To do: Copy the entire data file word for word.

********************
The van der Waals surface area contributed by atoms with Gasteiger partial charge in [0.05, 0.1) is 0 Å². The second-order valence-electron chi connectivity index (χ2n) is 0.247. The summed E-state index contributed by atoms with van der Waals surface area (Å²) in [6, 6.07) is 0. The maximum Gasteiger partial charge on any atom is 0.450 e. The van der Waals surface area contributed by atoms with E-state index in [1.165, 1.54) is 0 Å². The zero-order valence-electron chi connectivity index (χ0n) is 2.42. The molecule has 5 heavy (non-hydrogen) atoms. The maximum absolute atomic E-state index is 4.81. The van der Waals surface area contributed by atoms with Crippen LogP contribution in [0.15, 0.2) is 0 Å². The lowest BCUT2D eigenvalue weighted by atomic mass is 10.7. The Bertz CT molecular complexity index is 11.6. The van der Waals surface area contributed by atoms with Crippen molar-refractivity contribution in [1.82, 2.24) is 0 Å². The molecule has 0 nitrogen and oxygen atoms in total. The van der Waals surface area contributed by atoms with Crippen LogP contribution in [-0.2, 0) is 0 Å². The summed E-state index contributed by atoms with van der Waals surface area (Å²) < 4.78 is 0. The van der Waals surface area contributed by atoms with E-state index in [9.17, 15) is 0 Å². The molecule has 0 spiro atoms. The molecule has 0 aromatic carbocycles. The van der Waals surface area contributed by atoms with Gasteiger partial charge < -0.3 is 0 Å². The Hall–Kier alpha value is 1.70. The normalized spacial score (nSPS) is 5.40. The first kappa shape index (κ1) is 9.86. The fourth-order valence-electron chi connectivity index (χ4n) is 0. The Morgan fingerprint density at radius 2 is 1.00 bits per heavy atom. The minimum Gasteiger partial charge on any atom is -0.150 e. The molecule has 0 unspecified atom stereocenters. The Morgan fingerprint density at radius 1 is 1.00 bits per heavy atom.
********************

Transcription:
The van der Waals surface area contributed by atoms with Gasteiger partial charge in [0.05, 0.1) is 0 Å². The second-order valence-electron chi connectivity index (χ2n) is 0.247. The summed E-state index contributed by atoms with van der Waals surface area (Å²) in [6, 6.07) is 0. The maximum Gasteiger partial charge on any atom is 0.450 e. The van der Waals surface area contributed by atoms with E-state index in [1.165, 1.54) is 0 Å². The zero-order valence-electron chi connectivity index (χ0n) is 2.42. The molecule has 5 heavy (non-hydrogen) atoms. The maximum absolute atomic E-state index is 4.81. The van der Waals surface area contributed by atoms with Crippen LogP contribution in [0.15, 0.2) is 0 Å². The lowest BCUT2D eigenvalue weighted by atomic mass is 10.7. The Bertz CT molecular complexity index is 11.6. The van der Waals surface area contributed by atoms with Crippen molar-refractivity contribution in [1.82, 2.24) is 0 Å². The molecule has 0 nitrogen and oxygen atoms in total. The van der Waals surface area contributed by atoms with Crippen LogP contribution in [-0.2, 0) is 0 Å². The summed E-state index contributed by atoms with van der Waals surface area (Å²) < 4.78 is 0. The van der Waals surface area contributed by atoms with E-state index in [9.17, 15) is 0 Å². The molecule has 0 spiro atoms. The molecule has 0 aromatic carbocycles. The van der Waals surface area contributed by atoms with Gasteiger partial charge < -0.3 is 0 Å². The Hall–Kier alpha value is 1.70. The normalized spacial score (nSPS) is 5.40. The first kappa shape index (κ1) is 9.86. The fourth-order valence-electron chi connectivity index (χ4n) is 0. The Morgan fingerprint density at radius 2 is 1.00 bits per heavy atom. The minimum Gasteiger partial charge on any atom is -0.150 e. The molecule has 0 unspecified atom stereocenters. The Morgan fingerprint density at radius 1 is 1.00 bits per heavy atom.